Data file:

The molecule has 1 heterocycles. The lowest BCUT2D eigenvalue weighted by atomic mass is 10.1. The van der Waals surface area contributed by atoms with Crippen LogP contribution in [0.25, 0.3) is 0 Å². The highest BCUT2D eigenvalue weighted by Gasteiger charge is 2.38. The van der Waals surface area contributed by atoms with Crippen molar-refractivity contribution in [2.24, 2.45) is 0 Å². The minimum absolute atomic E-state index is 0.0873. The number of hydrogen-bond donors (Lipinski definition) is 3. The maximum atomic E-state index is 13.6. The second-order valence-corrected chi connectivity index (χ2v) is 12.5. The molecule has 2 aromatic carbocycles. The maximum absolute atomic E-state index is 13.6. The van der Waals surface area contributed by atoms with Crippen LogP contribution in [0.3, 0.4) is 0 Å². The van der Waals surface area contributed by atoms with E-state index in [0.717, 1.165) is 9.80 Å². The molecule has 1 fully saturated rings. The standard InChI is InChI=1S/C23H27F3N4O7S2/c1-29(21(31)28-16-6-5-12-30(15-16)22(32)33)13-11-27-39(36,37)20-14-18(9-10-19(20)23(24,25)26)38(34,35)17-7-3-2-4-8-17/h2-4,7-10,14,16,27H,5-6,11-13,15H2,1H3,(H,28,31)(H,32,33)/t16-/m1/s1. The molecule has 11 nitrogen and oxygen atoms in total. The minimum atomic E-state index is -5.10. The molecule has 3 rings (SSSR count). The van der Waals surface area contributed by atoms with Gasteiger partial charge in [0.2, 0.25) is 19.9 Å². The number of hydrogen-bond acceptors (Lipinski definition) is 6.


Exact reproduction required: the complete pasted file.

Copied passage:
The molecule has 1 heterocycles. The lowest BCUT2D eigenvalue weighted by atomic mass is 10.1. The van der Waals surface area contributed by atoms with Crippen LogP contribution in [0.25, 0.3) is 0 Å². The highest BCUT2D eigenvalue weighted by Gasteiger charge is 2.38. The van der Waals surface area contributed by atoms with Crippen molar-refractivity contribution in [2.24, 2.45) is 0 Å². The minimum absolute atomic E-state index is 0.0873. The number of hydrogen-bond donors (Lipinski definition) is 3. The maximum atomic E-state index is 13.6. The second-order valence-corrected chi connectivity index (χ2v) is 12.5. The molecule has 2 aromatic carbocycles. The maximum absolute atomic E-state index is 13.6. The van der Waals surface area contributed by atoms with Crippen LogP contribution in [0.3, 0.4) is 0 Å². The van der Waals surface area contributed by atoms with E-state index in [0.717, 1.165) is 9.80 Å². The molecule has 1 fully saturated rings. The standard InChI is InChI=1S/C23H27F3N4O7S2/c1-29(21(31)28-16-6-5-12-30(15-16)22(32)33)13-11-27-39(36,37)20-14-18(9-10-19(20)23(24,25)26)38(34,35)17-7-3-2-4-8-17/h2-4,7-10,14,16,27H,5-6,11-13,15H2,1H3,(H,28,31)(H,32,33)/t16-/m1/s1. The molecule has 11 nitrogen and oxygen atoms in total. The minimum atomic E-state index is -5.10. The molecule has 3 rings (SSSR count). The van der Waals surface area contributed by atoms with Gasteiger partial charge in [0.2, 0.25) is 19.9 Å². The number of hydrogen-bond acceptors (Lipinski definition) is 6.